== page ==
Application of PICh for the characterization of the RNA Polymerase III transcription regulome – PIChClassIII
Exhaustive characterization of RNA polymerase III regulators
To exhaustively characterize RNA polymerase III regulators, one of the major process involved in the control of cell growth, we would like to set up a technique that will allow to purify 5S ribosomal DNA with its associated proteins.
Set up of a method allowing the identification of the proteins bound to a gene
<br />RNA polymerase III plays a major role in the coordination of growth cell rate due to physiological or environmental changes, especially when cells are exposed to stress conditions. We intend to decipher the pathways (conserved from yeast to human) involved in the regulation of transcription, from the signalling pathways to the components of the transcription machinery. For this purpose, it will be important to identify and functionally characterize proteins involved in the transcriptional regulatory network. Despite many efforts undertaken for decades to describe the various nuclear processes involving DNA transactions at the molecular level, there is only few information about how all these processes take place within the context of chromatin and how do these distinct pathways interact to regulate transcription. To obtain a global view of all the phenomenon that occur on class III genes, it would be very important to characterize all the players involved (i.e. bound). In this project, we first propose to set up the PICh technique to the determination of the protein associated to 5S DNA genes in both yeast and human cells. The extension of this technique should contribute to set up a technique of general interest for the scientific community involved in genome biology.<br />
We propose to exhaustively characterize the proteins bound to genes transcribed by RNA polymerase III, adapting the PICh technique successfully developed by our partner for the telomeric region of human cells. This complex technique could be divided in four different steps: chromatin preparation, hybridization, purification and mass spectrometry analysis. First, cells are strongly cross-linked with formaldehyde in order to preserve protein-protein and protein-DNA interactions occurring in the cells. Then, chromatin is sheared using a combination of sonication and enzymatic digestion to obtain large quantities of small size soluble DNA fragments. Second, chromatin is hybridized with oligos containing modified nucleic acid (LNA). The hybridization conditions have been optimized by the addition of specific additives. Systematic comparison of magnetic bead from different suppliers was performed and has allowed determining the best beads adapted to our need. (binding capacity, specificity, price…) The next steps will consist to scale up PICh to higher amount of cells to be able to determine the set of proteins bound to 5S ribosomal DNA after mass spectrometry analysis. The comparison of the proteins set revealed upon different growth conditions or in different organisms will allow determining the stress.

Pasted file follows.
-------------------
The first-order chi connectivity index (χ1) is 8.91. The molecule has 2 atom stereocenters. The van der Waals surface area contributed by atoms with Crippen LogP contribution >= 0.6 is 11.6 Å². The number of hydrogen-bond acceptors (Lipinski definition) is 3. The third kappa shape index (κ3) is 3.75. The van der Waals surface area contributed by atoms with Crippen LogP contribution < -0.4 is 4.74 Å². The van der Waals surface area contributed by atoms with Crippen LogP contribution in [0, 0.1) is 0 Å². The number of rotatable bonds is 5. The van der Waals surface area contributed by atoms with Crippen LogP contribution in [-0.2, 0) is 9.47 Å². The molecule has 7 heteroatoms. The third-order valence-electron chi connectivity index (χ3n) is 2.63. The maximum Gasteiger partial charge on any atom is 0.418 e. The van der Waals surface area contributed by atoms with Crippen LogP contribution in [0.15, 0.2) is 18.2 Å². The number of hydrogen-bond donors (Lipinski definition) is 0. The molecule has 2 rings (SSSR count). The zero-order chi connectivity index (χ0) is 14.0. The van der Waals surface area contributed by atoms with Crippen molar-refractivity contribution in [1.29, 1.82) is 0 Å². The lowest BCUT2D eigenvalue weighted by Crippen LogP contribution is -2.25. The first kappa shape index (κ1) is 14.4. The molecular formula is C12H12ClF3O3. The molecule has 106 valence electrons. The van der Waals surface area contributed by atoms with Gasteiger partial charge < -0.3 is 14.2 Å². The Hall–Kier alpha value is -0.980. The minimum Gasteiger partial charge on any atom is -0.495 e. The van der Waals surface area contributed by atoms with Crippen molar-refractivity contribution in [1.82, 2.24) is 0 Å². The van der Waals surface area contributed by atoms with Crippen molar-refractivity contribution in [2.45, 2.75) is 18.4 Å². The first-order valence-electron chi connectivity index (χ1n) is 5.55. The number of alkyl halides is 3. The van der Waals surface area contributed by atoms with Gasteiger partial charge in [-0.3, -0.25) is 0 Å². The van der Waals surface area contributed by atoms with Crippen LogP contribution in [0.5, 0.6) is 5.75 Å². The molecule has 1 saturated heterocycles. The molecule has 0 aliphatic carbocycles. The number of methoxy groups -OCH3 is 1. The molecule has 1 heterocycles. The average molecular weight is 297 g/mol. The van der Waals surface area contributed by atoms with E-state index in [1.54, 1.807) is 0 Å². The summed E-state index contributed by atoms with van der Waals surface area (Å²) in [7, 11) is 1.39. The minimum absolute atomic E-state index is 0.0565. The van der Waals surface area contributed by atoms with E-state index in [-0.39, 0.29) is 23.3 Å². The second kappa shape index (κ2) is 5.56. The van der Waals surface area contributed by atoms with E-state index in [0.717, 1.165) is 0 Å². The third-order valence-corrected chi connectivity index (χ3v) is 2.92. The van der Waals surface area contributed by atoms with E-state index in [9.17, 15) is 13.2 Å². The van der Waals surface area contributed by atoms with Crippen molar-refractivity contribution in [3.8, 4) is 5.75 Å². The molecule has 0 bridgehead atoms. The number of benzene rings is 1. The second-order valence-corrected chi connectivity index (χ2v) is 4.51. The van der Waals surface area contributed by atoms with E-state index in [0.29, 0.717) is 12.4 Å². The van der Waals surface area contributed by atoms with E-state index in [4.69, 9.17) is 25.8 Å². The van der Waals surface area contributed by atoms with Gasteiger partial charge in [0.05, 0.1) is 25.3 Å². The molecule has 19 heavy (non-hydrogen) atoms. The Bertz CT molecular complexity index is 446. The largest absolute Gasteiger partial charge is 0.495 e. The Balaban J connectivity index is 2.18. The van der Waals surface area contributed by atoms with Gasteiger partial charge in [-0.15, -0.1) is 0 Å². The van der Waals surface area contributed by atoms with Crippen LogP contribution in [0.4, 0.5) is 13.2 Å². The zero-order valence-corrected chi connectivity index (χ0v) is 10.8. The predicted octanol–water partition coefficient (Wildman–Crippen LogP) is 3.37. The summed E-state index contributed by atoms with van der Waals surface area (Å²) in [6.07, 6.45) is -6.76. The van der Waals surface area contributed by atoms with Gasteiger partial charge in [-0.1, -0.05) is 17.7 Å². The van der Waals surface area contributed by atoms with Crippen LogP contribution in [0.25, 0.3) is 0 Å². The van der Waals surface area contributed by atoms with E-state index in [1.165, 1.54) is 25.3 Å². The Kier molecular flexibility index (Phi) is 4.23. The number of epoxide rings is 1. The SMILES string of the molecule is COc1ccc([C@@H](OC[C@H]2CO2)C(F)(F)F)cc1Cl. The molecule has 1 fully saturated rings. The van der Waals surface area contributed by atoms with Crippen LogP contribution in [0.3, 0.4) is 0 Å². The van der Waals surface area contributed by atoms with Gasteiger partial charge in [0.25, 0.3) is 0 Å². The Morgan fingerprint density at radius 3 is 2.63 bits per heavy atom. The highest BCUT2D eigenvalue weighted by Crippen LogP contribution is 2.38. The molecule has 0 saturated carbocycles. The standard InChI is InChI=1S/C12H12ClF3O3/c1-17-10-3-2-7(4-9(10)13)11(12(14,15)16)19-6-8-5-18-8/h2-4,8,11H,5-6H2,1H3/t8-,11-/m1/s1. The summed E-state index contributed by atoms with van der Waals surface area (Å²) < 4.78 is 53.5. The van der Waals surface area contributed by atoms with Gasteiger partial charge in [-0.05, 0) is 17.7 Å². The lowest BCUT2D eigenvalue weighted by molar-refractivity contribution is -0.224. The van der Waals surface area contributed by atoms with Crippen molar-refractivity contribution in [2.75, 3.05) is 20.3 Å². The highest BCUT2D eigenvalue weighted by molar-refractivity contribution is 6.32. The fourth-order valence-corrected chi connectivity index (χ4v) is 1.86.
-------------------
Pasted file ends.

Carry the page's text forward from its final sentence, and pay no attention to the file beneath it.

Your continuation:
We have adapted the technique developed by our partner to specifically capture the telomeric region of human cells, to the purification of 5S ribosomal DNA in baker’s yeast and in human cells. To obtain this result, various steps of this complex protocol have been optimized. We have been able to set up conditions for the preparation of a yeast chromatin adapted to our need, after a strong in vivo cross-link that may preserve protein-protein and protein-DNA interactions. The protocol for the preparation of human chromatin has also been largely modified. We optimized the hybridization step by the use of additives in our buffers.
RNA polymerase III transcription regulation plays a major role on the coordination of cell growth rate due to physiological or environmental changes. The level of RNA produced by RNA polymerase III is abnormally higher in tumour cells. The goal of this project is to exhaustively identify proteins able to bind to genes transcribed by RNA polymerase III. The characterization of these proteins should reveal new regulations pathways and therefore should permit to better understand the deregulation processes.